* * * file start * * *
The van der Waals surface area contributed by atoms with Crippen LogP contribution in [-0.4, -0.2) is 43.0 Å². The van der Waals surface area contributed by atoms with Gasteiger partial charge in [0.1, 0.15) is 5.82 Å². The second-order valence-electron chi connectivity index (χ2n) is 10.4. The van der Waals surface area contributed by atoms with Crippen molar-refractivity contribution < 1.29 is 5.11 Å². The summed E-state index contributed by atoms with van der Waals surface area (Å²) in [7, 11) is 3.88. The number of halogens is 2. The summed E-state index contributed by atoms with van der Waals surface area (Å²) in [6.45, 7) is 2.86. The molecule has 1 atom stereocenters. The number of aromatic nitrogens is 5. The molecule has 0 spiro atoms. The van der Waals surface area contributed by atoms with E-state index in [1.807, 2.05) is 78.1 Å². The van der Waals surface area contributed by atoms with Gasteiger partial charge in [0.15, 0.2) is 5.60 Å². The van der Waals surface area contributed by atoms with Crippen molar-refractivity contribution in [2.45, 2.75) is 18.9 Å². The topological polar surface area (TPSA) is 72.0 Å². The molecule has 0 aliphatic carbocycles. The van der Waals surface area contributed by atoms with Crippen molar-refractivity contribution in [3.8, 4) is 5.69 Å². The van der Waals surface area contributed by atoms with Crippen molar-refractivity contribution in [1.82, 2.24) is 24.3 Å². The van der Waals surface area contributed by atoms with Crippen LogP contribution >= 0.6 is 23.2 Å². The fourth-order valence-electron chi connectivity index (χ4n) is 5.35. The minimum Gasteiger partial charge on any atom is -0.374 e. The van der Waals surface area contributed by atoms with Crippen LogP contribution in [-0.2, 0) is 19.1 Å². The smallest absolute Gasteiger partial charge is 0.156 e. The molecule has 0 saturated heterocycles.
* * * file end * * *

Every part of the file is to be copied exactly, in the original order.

The van der Waals surface area contributed by atoms with Crippen LogP contribution in [-0.4, -0.2) is 43.0 Å². The van der Waals surface area contributed by atoms with Gasteiger partial charge in [0.1, 0.15) is 5.82 Å². The second-order valence-electron chi connectivity index (χ2n) is 10.4. The van der Waals surface area contributed by atoms with Crippen molar-refractivity contribution < 1.29 is 5.11 Å². The summed E-state index contributed by atoms with van der Waals surface area (Å²) in [7, 11) is 3.88. The number of halogens is 2. The summed E-state index contributed by atoms with van der Waals surface area (Å²) in [6.45, 7) is 2.86. The molecule has 1 atom stereocenters. The number of aromatic nitrogens is 5. The molecule has 0 spiro atoms. The van der Waals surface area contributed by atoms with E-state index in [1.807, 2.05) is 78.1 Å². The van der Waals surface area contributed by atoms with Gasteiger partial charge in [0.15, 0.2) is 5.60 Å². The van der Waals surface area contributed by atoms with Crippen molar-refractivity contribution in [2.45, 2.75) is 18.9 Å². The topological polar surface area (TPSA) is 72.0 Å². The molecule has 0 aliphatic carbocycles. The van der Waals surface area contributed by atoms with Crippen molar-refractivity contribution in [3.8, 4) is 5.69 Å². The van der Waals surface area contributed by atoms with Crippen molar-refractivity contribution in [1.82, 2.24) is 24.3 Å². The van der Waals surface area contributed by atoms with Crippen LogP contribution >= 0.6 is 23.2 Å². The fourth-order valence-electron chi connectivity index (χ4n) is 5.35. The minimum Gasteiger partial charge on any atom is -0.374 e. The van der Waals surface area contributed by atoms with Crippen LogP contribution in [-0.2, 0) is 19.1 Å². The smallest absolute Gasteiger partial charge is 0.156 e. The molecule has 0 saturated heterocycles.